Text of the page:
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2ys4u
We Wish You a Merry Giftmas


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Jst tell her.

My bf has told me he hasn't liked a gift or two before.

She may seemed a little hurt, but she'll get over it.

I'd be more hurt about the wasted $300. Make sure you mention that you don't want her to waste her money, and that you appreciate the gesture and all the time and effort she put into making you happy.

Good luck!

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"Guns and butter."

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Cinnamon
The First USA Noel


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Maybe when you return it you can put the refunded money towards one that is actually of use to you? That way you can show your SO that you really did love the idea, because you're going to put some of your own money towards a suitable replacement, and always refer to the replacement as her Christmas present to you. In all honesty, she's probably going to be hurt whatever happens since she thinks she has done so well. Stress how great her ideas are, that you really appreciate her generosity (because $300 on one person? Eep! I probably spent about £300 on Christmas presents but that covered 16 people) and that you love the thought she puts into it.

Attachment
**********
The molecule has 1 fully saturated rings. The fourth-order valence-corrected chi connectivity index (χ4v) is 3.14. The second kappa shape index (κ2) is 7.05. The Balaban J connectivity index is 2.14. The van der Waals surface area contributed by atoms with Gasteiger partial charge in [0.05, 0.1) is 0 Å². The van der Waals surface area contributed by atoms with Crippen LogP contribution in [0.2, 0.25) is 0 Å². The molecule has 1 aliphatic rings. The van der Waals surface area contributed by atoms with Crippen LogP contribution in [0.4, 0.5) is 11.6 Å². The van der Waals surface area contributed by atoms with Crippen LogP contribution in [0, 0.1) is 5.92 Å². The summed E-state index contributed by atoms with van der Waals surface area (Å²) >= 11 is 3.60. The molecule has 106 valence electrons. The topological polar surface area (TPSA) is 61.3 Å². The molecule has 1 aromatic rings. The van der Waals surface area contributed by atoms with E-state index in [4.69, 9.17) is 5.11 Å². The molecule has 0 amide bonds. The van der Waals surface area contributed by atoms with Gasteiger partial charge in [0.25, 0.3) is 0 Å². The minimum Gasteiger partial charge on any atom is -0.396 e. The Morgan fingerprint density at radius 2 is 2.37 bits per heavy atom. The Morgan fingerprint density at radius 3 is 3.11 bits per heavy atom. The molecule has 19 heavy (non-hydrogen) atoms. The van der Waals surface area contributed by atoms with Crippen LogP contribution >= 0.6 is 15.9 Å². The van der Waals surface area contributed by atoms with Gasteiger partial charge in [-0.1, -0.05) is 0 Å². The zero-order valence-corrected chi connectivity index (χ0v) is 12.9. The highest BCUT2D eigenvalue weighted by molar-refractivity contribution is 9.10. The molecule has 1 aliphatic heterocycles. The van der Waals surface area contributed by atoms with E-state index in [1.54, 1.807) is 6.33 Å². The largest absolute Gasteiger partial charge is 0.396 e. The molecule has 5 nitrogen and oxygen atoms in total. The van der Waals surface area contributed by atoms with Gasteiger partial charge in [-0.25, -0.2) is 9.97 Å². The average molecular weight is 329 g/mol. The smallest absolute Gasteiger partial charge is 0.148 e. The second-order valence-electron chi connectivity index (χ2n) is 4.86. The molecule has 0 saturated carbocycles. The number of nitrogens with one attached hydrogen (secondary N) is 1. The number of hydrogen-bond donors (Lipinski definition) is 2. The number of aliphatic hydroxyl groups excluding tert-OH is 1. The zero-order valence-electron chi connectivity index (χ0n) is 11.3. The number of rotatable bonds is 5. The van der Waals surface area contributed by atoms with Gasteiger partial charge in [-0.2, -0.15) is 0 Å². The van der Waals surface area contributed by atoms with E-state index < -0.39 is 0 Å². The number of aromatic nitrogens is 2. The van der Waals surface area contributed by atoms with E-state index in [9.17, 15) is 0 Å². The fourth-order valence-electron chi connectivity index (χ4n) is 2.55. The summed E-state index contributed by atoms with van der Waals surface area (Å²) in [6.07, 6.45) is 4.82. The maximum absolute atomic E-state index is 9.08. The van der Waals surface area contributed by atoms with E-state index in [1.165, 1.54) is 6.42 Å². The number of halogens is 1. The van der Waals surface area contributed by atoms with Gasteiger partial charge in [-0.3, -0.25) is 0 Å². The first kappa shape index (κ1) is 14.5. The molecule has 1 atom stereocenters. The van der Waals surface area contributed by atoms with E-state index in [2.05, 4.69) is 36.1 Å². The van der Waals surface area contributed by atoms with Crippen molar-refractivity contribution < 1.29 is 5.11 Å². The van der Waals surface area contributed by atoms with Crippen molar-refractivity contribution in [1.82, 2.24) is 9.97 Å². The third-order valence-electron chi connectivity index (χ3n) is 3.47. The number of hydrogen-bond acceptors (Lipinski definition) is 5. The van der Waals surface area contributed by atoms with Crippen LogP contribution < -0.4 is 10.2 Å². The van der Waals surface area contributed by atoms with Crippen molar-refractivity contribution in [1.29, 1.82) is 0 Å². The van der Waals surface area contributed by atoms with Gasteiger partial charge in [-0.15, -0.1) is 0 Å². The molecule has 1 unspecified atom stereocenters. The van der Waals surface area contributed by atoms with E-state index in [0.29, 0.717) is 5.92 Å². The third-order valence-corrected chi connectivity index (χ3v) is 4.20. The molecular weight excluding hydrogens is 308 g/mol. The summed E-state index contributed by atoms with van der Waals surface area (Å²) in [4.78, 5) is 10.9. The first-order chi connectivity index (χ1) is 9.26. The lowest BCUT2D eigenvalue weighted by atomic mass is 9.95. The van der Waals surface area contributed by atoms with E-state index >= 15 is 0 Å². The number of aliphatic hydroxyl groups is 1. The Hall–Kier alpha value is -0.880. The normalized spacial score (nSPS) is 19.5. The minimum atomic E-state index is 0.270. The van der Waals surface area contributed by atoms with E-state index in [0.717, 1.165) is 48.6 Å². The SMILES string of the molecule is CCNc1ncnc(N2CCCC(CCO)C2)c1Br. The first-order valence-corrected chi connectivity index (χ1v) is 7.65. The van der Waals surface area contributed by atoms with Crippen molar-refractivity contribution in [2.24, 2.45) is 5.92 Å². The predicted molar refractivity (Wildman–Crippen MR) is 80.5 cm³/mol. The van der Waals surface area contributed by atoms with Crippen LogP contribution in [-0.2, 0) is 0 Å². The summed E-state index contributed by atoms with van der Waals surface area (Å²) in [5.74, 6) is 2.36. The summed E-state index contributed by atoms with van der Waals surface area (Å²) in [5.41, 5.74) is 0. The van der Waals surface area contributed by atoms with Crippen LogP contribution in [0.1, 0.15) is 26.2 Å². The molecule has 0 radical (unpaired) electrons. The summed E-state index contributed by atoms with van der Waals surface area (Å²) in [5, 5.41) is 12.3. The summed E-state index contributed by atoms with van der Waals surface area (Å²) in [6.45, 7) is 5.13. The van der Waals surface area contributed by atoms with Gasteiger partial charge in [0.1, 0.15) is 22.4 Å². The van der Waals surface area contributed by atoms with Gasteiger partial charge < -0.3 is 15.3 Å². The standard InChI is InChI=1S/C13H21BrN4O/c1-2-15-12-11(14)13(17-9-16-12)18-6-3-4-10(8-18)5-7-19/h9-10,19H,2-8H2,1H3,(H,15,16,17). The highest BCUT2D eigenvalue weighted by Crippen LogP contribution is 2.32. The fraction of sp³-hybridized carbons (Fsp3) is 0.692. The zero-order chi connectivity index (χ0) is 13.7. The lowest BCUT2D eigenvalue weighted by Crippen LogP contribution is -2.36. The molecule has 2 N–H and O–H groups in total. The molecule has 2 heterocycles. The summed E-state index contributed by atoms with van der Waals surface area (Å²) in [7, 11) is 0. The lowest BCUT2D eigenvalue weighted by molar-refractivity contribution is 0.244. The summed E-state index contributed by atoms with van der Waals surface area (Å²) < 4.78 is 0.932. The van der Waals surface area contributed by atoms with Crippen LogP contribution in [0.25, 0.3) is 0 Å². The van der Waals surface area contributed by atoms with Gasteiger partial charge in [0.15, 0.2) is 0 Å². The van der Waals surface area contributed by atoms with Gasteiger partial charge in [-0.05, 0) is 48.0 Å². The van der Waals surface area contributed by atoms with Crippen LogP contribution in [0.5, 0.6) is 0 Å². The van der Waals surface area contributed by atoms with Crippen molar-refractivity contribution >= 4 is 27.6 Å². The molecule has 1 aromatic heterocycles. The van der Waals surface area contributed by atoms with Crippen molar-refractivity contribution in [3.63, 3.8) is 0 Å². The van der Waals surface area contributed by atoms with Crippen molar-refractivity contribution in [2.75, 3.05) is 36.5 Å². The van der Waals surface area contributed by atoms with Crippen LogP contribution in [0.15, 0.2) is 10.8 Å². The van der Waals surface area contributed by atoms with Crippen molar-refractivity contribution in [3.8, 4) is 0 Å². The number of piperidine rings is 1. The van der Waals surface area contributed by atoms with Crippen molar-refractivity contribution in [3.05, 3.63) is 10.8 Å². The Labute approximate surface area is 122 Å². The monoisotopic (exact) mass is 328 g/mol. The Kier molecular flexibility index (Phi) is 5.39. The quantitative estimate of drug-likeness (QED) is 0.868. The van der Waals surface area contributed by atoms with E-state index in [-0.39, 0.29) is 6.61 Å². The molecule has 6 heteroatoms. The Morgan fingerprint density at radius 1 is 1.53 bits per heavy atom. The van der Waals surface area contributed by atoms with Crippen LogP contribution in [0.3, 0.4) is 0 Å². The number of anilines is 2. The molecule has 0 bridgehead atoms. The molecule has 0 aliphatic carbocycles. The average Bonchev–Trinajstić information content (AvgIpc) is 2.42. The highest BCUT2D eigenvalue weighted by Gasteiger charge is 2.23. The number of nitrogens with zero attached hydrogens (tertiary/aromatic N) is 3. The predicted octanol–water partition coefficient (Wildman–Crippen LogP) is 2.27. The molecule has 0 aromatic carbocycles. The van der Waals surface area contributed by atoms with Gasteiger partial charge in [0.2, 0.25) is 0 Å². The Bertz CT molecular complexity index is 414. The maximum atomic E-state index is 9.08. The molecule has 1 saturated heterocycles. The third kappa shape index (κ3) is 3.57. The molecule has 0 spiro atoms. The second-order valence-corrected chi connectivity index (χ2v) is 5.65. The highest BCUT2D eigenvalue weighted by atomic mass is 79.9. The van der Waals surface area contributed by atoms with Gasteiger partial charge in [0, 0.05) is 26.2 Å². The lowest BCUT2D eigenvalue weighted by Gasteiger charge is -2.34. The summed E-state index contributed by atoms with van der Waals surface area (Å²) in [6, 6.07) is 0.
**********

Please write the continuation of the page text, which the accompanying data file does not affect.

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Tzarina
Xboxing Day


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Just tell her. She'll be more hurt to find out you returned it without talking to her about it. Just let her know that it's a cool gift, and that it's very cool that she knows your tastes so well.